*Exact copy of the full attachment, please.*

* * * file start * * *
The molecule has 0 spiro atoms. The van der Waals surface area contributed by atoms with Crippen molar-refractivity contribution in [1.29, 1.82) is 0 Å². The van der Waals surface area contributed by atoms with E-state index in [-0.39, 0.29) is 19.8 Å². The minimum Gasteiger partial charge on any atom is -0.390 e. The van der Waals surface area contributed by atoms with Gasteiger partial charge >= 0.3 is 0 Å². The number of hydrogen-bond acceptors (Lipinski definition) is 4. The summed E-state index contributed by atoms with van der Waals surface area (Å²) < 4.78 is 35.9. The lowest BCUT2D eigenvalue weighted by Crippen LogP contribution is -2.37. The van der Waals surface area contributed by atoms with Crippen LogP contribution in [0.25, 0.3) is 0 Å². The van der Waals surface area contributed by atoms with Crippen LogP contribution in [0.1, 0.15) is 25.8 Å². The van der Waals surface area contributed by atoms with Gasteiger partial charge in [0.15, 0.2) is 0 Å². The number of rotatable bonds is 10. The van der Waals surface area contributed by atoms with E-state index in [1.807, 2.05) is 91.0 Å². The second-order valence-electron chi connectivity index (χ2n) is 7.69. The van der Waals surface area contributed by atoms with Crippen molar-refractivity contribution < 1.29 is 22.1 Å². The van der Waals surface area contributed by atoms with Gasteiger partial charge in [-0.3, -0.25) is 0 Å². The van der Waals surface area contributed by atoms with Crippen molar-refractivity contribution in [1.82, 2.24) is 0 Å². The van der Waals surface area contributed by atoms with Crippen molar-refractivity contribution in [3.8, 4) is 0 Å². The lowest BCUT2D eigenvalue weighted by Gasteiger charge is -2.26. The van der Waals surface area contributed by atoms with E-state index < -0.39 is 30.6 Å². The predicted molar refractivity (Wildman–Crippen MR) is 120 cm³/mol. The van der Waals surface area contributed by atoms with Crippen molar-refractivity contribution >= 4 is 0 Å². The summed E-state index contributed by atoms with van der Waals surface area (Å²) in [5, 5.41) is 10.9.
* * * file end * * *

The molecule has 0 spiro atoms. The van der Waals surface area contributed by atoms with Crippen molar-refractivity contribution in [1.29, 1.82) is 0 Å². The van der Waals surface area contributed by atoms with E-state index in [-0.39, 0.29) is 19.8 Å². The minimum Gasteiger partial charge on any atom is -0.390 e. The van der Waals surface area contributed by atoms with Gasteiger partial charge >= 0.3 is 0 Å². The number of hydrogen-bond acceptors (Lipinski definition) is 4. The summed E-state index contributed by atoms with van der Waals surface area (Å²) < 4.78 is 35.9. The lowest BCUT2D eigenvalue weighted by Crippen LogP contribution is -2.37. The van der Waals surface area contributed by atoms with Crippen LogP contribution in [0.25, 0.3) is 0 Å². The van der Waals surface area contributed by atoms with Crippen LogP contribution in [0.1, 0.15) is 25.8 Å². The van der Waals surface area contributed by atoms with Gasteiger partial charge in [0.15, 0.2) is 0 Å². The number of rotatable bonds is 10. The van der Waals surface area contributed by atoms with E-state index in [1.807, 2.05) is 91.0 Å². The second-order valence-electron chi connectivity index (χ2n) is 7.69. The van der Waals surface area contributed by atoms with Crippen molar-refractivity contribution < 1.29 is 22.1 Å². The van der Waals surface area contributed by atoms with Gasteiger partial charge in [-0.3, -0.25) is 0 Å². The van der Waals surface area contributed by atoms with Crippen molar-refractivity contribution in [1.82, 2.24) is 0 Å². The van der Waals surface area contributed by atoms with Crippen molar-refractivity contribution in [3.8, 4) is 0 Å². The lowest BCUT2D eigenvalue weighted by Gasteiger charge is -2.26. The van der Waals surface area contributed by atoms with E-state index < -0.39 is 30.6 Å². The predicted molar refractivity (Wildman–Crippen MR) is 120 cm³/mol. The van der Waals surface area contributed by atoms with Crippen molar-refractivity contribution >= 4 is 0 Å². The summed E-state index contributed by atoms with van der Waals surface area (Å²) in [5, 5.41) is 10.9.